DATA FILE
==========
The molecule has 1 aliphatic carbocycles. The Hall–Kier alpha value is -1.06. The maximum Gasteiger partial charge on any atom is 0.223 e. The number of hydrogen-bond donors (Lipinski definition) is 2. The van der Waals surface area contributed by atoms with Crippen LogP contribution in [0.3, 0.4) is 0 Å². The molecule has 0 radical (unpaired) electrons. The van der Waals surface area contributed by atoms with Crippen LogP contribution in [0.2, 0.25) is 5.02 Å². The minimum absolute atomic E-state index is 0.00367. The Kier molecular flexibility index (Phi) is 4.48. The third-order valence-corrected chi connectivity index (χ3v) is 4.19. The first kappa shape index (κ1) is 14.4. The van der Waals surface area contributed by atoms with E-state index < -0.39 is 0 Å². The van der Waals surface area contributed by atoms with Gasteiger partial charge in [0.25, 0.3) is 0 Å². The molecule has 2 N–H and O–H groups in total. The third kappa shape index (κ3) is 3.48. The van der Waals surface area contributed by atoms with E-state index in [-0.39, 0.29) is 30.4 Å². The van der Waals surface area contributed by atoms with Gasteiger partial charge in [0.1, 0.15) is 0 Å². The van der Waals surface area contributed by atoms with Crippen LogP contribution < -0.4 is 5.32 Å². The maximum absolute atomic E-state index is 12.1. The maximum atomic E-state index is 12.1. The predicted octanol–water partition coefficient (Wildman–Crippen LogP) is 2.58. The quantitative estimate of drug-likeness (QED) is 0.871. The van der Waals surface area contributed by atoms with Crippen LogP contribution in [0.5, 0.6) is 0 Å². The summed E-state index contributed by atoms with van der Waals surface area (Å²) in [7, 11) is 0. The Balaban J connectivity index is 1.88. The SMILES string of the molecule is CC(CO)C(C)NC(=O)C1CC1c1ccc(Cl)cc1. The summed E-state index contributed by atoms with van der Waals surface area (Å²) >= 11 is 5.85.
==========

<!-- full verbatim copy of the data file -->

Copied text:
The molecule has 1 aliphatic carbocycles. The Hall–Kier alpha value is -1.06. The maximum Gasteiger partial charge on any atom is 0.223 e. The number of hydrogen-bond donors (Lipinski definition) is 2. The van der Waals surface area contributed by atoms with Crippen LogP contribution in [0.3, 0.4) is 0 Å². The molecule has 0 radical (unpaired) electrons. The van der Waals surface area contributed by atoms with Crippen LogP contribution in [0.2, 0.25) is 5.02 Å². The minimum absolute atomic E-state index is 0.00367. The Kier molecular flexibility index (Phi) is 4.48. The third-order valence-corrected chi connectivity index (χ3v) is 4.19. The first kappa shape index (κ1) is 14.4. The van der Waals surface area contributed by atoms with E-state index < -0.39 is 0 Å². The van der Waals surface area contributed by atoms with Gasteiger partial charge in [0.25, 0.3) is 0 Å². The molecule has 2 N–H and O–H groups in total. The third kappa shape index (κ3) is 3.48. The van der Waals surface area contributed by atoms with E-state index in [-0.39, 0.29) is 30.4 Å². The van der Waals surface area contributed by atoms with Gasteiger partial charge in [0.1, 0.15) is 0 Å². The van der Waals surface area contributed by atoms with Crippen LogP contribution < -0.4 is 5.32 Å². The maximum absolute atomic E-state index is 12.1. The maximum atomic E-state index is 12.1. The predicted octanol–water partition coefficient (Wildman–Crippen LogP) is 2.58. The quantitative estimate of drug-likeness (QED) is 0.871. The van der Waals surface area contributed by atoms with Crippen LogP contribution in [0.5, 0.6) is 0 Å². The summed E-state index contributed by atoms with van der Waals surface area (Å²) in [7, 11) is 0. The Balaban J connectivity index is 1.88. The SMILES string of the molecule is CC(CO)C(C)NC(=O)C1CC1c1ccc(Cl)cc1. The summed E-state index contributed by atoms with van der Waals surface area (Å²) >= 11 is 5.85.